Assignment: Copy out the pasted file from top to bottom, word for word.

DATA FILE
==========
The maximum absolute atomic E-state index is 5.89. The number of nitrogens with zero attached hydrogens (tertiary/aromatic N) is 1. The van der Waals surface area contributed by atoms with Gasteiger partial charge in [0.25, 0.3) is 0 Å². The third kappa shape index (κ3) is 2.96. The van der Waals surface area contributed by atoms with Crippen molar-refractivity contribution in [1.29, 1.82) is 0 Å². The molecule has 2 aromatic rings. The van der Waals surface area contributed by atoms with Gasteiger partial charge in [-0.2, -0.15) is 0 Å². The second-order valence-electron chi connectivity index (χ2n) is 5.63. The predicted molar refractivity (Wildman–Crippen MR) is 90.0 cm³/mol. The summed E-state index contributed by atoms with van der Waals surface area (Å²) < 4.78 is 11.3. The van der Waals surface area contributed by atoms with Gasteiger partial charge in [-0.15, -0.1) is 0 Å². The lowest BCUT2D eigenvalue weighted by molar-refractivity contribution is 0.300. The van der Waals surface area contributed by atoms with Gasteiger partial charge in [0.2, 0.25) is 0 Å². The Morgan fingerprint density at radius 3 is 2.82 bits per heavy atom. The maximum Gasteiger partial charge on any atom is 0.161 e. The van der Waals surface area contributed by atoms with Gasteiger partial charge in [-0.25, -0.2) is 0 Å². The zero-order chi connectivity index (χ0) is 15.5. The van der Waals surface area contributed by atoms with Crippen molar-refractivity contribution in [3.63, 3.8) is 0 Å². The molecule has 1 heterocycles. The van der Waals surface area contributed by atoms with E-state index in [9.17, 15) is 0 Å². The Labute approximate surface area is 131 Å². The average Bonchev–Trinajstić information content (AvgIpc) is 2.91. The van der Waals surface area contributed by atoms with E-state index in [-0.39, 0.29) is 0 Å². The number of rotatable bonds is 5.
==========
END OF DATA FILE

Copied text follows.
The maximum absolute atomic E-state index is 5.89. The number of nitrogens with zero attached hydrogens (tertiary/aromatic N) is 1. The van der Waals surface area contributed by atoms with Gasteiger partial charge in [0.25, 0.3) is 0 Å². The third kappa shape index (κ3) is 2.96. The van der Waals surface area contributed by atoms with Crippen molar-refractivity contribution in [1.29, 1.82) is 0 Å². The molecule has 2 aromatic rings. The van der Waals surface area contributed by atoms with Gasteiger partial charge in [-0.2, -0.15) is 0 Å². The second-order valence-electron chi connectivity index (χ2n) is 5.63. The predicted molar refractivity (Wildman–Crippen MR) is 90.0 cm³/mol. The summed E-state index contributed by atoms with van der Waals surface area (Å²) < 4.78 is 11.3. The van der Waals surface area contributed by atoms with Gasteiger partial charge in [-0.15, -0.1) is 0 Å². The lowest BCUT2D eigenvalue weighted by molar-refractivity contribution is 0.300. The van der Waals surface area contributed by atoms with Gasteiger partial charge in [0.2, 0.25) is 0 Å². The Morgan fingerprint density at radius 3 is 2.82 bits per heavy atom. The maximum Gasteiger partial charge on any atom is 0.161 e. The van der Waals surface area contributed by atoms with Gasteiger partial charge in [-0.25, -0.2) is 0 Å². The zero-order chi connectivity index (χ0) is 15.5. The van der Waals surface area contributed by atoms with Crippen molar-refractivity contribution in [3.63, 3.8) is 0 Å². The molecule has 1 heterocycles. The van der Waals surface area contributed by atoms with E-state index in [9.17, 15) is 0 Å². The Labute approximate surface area is 131 Å². The average Bonchev–Trinajstić information content (AvgIpc) is 2.91. The van der Waals surface area contributed by atoms with E-state index in [-0.39, 0.29) is 0 Å². The number of rotatable bonds is 5.